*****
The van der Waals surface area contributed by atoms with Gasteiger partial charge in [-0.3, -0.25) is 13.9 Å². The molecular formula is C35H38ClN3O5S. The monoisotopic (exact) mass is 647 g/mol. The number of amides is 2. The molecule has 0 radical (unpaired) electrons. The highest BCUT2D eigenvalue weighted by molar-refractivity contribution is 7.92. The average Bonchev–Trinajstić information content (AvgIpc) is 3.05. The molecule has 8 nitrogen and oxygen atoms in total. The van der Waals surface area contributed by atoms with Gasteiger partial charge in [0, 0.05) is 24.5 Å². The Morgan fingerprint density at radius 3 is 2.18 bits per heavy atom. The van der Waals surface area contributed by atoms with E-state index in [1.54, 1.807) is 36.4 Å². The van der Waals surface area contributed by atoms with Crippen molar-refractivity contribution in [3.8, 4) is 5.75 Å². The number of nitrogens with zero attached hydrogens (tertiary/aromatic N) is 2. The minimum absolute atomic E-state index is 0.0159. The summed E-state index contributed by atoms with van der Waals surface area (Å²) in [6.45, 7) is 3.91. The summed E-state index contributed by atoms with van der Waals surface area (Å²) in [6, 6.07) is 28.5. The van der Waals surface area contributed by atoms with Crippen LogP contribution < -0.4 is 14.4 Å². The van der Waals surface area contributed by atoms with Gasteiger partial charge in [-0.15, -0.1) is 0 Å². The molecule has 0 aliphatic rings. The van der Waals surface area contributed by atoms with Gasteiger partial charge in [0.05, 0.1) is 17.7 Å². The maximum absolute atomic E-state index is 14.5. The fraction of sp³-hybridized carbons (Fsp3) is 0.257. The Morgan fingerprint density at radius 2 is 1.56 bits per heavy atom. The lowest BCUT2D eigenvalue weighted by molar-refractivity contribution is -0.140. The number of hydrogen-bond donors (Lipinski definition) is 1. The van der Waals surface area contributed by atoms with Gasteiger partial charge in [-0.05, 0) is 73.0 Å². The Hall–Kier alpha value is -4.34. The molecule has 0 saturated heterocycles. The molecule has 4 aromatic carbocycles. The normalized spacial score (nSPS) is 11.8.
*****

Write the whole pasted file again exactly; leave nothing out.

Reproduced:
The van der Waals surface area contributed by atoms with Gasteiger partial charge in [-0.3, -0.25) is 13.9 Å². The molecular formula is C35H38ClN3O5S. The monoisotopic (exact) mass is 647 g/mol. The number of amides is 2. The molecule has 0 radical (unpaired) electrons. The highest BCUT2D eigenvalue weighted by molar-refractivity contribution is 7.92. The average Bonchev–Trinajstić information content (AvgIpc) is 3.05. The molecule has 8 nitrogen and oxygen atoms in total. The van der Waals surface area contributed by atoms with Gasteiger partial charge in [0, 0.05) is 24.5 Å². The Morgan fingerprint density at radius 3 is 2.18 bits per heavy atom. The van der Waals surface area contributed by atoms with E-state index in [1.54, 1.807) is 36.4 Å². The van der Waals surface area contributed by atoms with Crippen molar-refractivity contribution in [3.8, 4) is 5.75 Å². The number of nitrogens with zero attached hydrogens (tertiary/aromatic N) is 2. The minimum absolute atomic E-state index is 0.0159. The summed E-state index contributed by atoms with van der Waals surface area (Å²) in [6.45, 7) is 3.91. The summed E-state index contributed by atoms with van der Waals surface area (Å²) in [6, 6.07) is 28.5. The van der Waals surface area contributed by atoms with Crippen LogP contribution < -0.4 is 14.4 Å². The van der Waals surface area contributed by atoms with Gasteiger partial charge in [-0.15, -0.1) is 0 Å². The molecule has 0 aliphatic rings. The van der Waals surface area contributed by atoms with Gasteiger partial charge in [0.05, 0.1) is 17.7 Å². The maximum absolute atomic E-state index is 14.5. The fraction of sp³-hybridized carbons (Fsp3) is 0.257. The Morgan fingerprint density at radius 2 is 1.56 bits per heavy atom. The lowest BCUT2D eigenvalue weighted by molar-refractivity contribution is -0.140. The number of hydrogen-bond donors (Lipinski definition) is 1. The van der Waals surface area contributed by atoms with Gasteiger partial charge in [-0.05, 0) is 73.0 Å². The Hall–Kier alpha value is -4.34. The molecule has 0 saturated heterocycles. The molecule has 4 aromatic carbocycles. The normalized spacial score (nSPS) is 11.8.